If your flight is delayed, you may be entitled to flight delay reimbursement or compensation under the EC 261/2004 regulation. To be eligible, the delay must be the fault of the airline and not because of any extraordinary circumstances.
According to the regulations outlined in the EC 241/2004, passengers can claim reimbursement if their flight delay meets the following criteria: the flight arrived at the final destination more than three hours after the originally designated schedule, the flight took off from the EU with any airline or landed in the EU with an airline headquartered in Europe, the passenger checked in for the flight on time, and the specific flight was less than three years ago.
However, EC 261/2004 states that if the delay was caused by extraordinary circumstances, such as bad weather, terrorism or medical emergencies, the airline is not responsible. If this sounds like a flight experience you had, and the airline did not face any extraordinary circumstances, you may be eligible for compensation.
AirHelp is the world's largest air passenger rights organization, here to help air travelers secure compensation for delayed, canceled, or overbooked flights.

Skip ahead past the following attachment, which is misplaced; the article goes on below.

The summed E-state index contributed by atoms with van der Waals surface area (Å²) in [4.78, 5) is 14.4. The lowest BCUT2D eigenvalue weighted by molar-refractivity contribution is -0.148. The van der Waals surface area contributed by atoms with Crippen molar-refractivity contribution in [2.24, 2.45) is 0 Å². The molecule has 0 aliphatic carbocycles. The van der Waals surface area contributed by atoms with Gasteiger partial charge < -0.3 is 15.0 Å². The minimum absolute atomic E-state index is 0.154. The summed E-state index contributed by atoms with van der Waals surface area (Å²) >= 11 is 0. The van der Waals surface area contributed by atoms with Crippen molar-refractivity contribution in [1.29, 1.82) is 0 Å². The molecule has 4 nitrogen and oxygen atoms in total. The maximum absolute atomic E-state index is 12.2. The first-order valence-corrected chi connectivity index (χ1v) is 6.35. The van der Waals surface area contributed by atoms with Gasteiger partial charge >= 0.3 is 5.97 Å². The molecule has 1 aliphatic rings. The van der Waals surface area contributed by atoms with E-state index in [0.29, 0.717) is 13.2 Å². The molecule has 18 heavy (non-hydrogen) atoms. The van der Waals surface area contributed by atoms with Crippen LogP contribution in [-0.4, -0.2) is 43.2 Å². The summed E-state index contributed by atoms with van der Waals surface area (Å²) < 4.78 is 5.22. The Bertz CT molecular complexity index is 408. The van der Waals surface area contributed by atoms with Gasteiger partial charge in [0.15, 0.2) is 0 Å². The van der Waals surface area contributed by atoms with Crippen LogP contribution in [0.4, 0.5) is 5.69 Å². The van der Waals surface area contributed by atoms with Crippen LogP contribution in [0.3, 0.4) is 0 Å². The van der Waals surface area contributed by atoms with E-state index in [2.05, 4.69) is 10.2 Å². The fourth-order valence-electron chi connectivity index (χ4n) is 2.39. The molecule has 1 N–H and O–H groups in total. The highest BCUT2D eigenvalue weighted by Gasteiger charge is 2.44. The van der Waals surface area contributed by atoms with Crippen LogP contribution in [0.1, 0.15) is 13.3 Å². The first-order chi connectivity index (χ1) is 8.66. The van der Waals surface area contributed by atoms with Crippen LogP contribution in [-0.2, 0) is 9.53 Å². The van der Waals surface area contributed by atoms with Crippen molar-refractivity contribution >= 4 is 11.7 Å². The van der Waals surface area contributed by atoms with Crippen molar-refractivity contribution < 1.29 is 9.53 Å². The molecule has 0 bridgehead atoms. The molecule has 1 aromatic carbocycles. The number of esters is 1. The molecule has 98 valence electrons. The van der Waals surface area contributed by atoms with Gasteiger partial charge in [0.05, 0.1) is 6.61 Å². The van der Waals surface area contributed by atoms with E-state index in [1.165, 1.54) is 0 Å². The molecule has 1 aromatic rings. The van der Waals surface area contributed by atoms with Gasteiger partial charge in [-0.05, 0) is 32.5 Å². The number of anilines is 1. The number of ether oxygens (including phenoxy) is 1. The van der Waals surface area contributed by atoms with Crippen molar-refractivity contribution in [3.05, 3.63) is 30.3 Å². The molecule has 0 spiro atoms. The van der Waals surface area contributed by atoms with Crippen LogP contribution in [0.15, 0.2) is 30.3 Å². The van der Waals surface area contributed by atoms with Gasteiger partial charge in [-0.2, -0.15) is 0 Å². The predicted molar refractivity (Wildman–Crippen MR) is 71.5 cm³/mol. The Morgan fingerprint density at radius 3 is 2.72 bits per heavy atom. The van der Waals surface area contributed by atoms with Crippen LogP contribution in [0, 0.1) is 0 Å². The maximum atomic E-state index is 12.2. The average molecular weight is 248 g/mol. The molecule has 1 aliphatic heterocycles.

We make claiming compensation easy and stress-free. Whether you are unsure of your rights, lack the time, or simply want an expert to handle your entire claim for you, AirHelp can help you get what you are rightfully owed.
We operate on a no win, no fee basis, so you can check your compensation risk-free.
How do you know when you should claim compensation for a delayed or canceled flight? Though the law can be complicated, we're here to break it down for you:
Delayed flights: you may be able to claim compensation if your flight arrived 3 hours or more late.
Canceled flights: you may be eligible for compensation if your flight was canceled less than 14 days before it was due to depart.
Overbookings: you are owed compensation any time you are denied boarding through no fault of your own — so long as you didn't voluntarily give up your seat.
We should note that if extraordinary circumstances were involved, arirlines are under no obligation to pay compensation. Examples of extraordinary circumstances include bad weather, travel restrictions, and air traffic control strikes. Though these situations cause delays and cancellations, the airline isn't at fault, so can't be expected to offer compensation.
Remember these are European flight regulations and so only apply to flights departing from an EU airport, or flights landing in the EU with a European airline. The table below makes it clear which flights are covered:
Table shows values in € as specified in EC 261
In some circumstances the compensation amount may differ from the standard amounts shown above. The easiest way to find out what you’re owed is to use our Compensation Calculator.
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